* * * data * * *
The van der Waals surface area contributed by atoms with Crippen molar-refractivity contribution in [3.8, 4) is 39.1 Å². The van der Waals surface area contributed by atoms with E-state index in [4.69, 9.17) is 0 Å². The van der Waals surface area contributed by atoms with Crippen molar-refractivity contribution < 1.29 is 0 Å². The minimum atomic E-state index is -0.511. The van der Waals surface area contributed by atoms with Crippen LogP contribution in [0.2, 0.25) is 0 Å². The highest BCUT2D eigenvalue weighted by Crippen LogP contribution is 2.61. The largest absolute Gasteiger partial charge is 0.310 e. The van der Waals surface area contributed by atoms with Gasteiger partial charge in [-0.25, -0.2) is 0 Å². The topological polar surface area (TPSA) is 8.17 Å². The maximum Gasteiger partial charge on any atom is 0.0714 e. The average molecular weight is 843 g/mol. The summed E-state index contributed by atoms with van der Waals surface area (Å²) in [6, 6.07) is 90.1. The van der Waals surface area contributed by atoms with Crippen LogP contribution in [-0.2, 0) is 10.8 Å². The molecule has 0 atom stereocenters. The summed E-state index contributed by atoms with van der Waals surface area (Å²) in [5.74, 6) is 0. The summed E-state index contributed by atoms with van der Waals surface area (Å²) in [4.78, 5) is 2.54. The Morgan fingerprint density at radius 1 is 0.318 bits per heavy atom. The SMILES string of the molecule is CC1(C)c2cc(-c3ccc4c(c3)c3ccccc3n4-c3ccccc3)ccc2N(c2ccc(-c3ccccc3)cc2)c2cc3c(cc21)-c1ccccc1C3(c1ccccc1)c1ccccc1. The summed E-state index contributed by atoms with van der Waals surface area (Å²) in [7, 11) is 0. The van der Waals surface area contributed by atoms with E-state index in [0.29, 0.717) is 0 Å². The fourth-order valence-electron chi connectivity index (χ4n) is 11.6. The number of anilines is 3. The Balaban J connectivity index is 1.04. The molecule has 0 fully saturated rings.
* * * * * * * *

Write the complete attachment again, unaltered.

The van der Waals surface area contributed by atoms with Crippen molar-refractivity contribution in [3.8, 4) is 39.1 Å². The van der Waals surface area contributed by atoms with E-state index in [4.69, 9.17) is 0 Å². The van der Waals surface area contributed by atoms with Crippen molar-refractivity contribution < 1.29 is 0 Å². The minimum atomic E-state index is -0.511. The van der Waals surface area contributed by atoms with Crippen LogP contribution in [0.2, 0.25) is 0 Å². The highest BCUT2D eigenvalue weighted by Crippen LogP contribution is 2.61. The largest absolute Gasteiger partial charge is 0.310 e. The van der Waals surface area contributed by atoms with Gasteiger partial charge in [-0.25, -0.2) is 0 Å². The topological polar surface area (TPSA) is 8.17 Å². The maximum Gasteiger partial charge on any atom is 0.0714 e. The average molecular weight is 843 g/mol. The summed E-state index contributed by atoms with van der Waals surface area (Å²) in [6, 6.07) is 90.1. The van der Waals surface area contributed by atoms with Crippen LogP contribution in [-0.2, 0) is 10.8 Å². The molecule has 0 atom stereocenters. The summed E-state index contributed by atoms with van der Waals surface area (Å²) in [5.74, 6) is 0. The summed E-state index contributed by atoms with van der Waals surface area (Å²) in [4.78, 5) is 2.54. The Morgan fingerprint density at radius 1 is 0.318 bits per heavy atom. The SMILES string of the molecule is CC1(C)c2cc(-c3ccc4c(c3)c3ccccc3n4-c3ccccc3)ccc2N(c2ccc(-c3ccccc3)cc2)c2cc3c(cc21)-c1ccccc1C3(c1ccccc1)c1ccccc1. The summed E-state index contributed by atoms with van der Waals surface area (Å²) in [7, 11) is 0. The van der Waals surface area contributed by atoms with E-state index in [0.29, 0.717) is 0 Å². The fourth-order valence-electron chi connectivity index (χ4n) is 11.6. The number of anilines is 3. The Balaban J connectivity index is 1.04. The molecule has 0 fully saturated rings.